Exhibit C: Mike Yastrzemski
There’s a scene in Moneyball where the characterization of long-time Oakland Athletics General Manager Billy Beane doesn’t want to trade for a guy who is 26 years old and still in Double A. Why? Because that usually means the guy is never going to reach the majors and be any good, but lo and behold, the Giants found an exception to that rule—albeit one with serious bloodlines.
In 7 seasons of minor-league ball, Lil’ Yaz posted just a .782 OPS, proving himself to be a “Quad A” type: good enough to be okay in the minors, but not good enough to make the majors. Then suddenly in 2019 at the Giants’ Triple-A affiliate, he suddenly discovered how to hit at age 28. He posted a 1.090 OPS in 40 games for Sacramento and got called up to San Francisco, in one of the worst-hitting ballparks in MLB, and Yaz dropped an .852 OPS.
Continued into 2020, the phenom hits .297—after only hitting .251 in four years of AAA ball—with a .968 OPS … at age 29. Remember, there’s a reason no one wants a guy in his late 20s who has been stuck in the minors forever. But the Giants’ devil magic once again went to work on this guy, didn’t it? By the way, all his pre-2019 minor-league experience came with the Baltimore Orioles. So, the change in organization really helped Yaz, evidently. Hmmm.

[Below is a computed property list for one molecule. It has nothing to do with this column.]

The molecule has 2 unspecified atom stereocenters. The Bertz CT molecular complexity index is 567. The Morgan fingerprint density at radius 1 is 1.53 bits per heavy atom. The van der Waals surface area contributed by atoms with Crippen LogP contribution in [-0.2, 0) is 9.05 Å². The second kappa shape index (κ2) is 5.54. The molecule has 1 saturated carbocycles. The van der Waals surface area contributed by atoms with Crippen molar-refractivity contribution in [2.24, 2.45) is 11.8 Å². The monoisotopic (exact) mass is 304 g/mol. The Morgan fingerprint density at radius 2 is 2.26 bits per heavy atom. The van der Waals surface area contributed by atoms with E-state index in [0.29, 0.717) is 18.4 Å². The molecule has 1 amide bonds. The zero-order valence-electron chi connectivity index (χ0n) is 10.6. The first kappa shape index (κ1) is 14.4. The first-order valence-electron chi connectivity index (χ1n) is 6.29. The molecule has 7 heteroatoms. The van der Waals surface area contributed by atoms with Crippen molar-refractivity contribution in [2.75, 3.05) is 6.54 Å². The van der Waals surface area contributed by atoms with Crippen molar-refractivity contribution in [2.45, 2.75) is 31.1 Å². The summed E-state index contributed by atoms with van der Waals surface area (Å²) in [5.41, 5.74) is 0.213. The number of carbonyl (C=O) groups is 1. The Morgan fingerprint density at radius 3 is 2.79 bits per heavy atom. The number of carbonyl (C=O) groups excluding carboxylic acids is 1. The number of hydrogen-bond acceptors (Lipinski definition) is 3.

Exhibit D: Darin Ruf
Surprise! Another player who was out of the majors for multiple seasons (2017-2019, in this case), but he suddenly returned with the Giants to be a whole different player—at age 33. See the pattern here? You’d have to be blind to not recognize the devil magic employed by San Francisco on a number of washed-up players on this 2020 roster.
So, here we go again: In 286 MLB games with the Philadelphia Phillies from 2012-2016, the first baseman/outfielder posted a .747 OPS on a .240 batting average. But in 2020-2021 with the Giants over 131 games, Ruf is suddenly raking the ball better than ever: a .273 average and a .924 OPS—including an .887 OPS in 40 games in 2020. The guy couldn’t hit for half a decade in Philly, and then after being out of the majors for three seasons … he can?!
He came back with the Giants better than ever at an age when statistical analysis shows he should have been in steep decline. These examples never stop coming through the Giants organization, of course, as all these players benefit from playing in The House That Steroids Built.
Conclusion: What else is there to assume?
These four players continue to fit a profile for washed-up guys who find the Fountain of Youth and “talent” they never possessed before once coming to San Francisco. The extreme examples from the Giants’ 2020 roster shows a number of guys who were out of baseball for years before coming back and thriving in The House That Steroids Built. How much of a coincidence can it all be?
The reality is this: The Giants cheated for years with Bonds and others, and they profited from it while never being punished for it, either. Does any rational person think the San Francisco organization would just stop cheating when Bonds disappeared? In some sense, it actually gave the Giants perfect cover, with Bonds gone, to go on and continue to cheat on the way to hitherto unimaginable profits for a team that was so bad it almost left town in 1992.
The trail of evidence is there if anyone wants to see it, of course: The choice is yours. We’ve made our choice.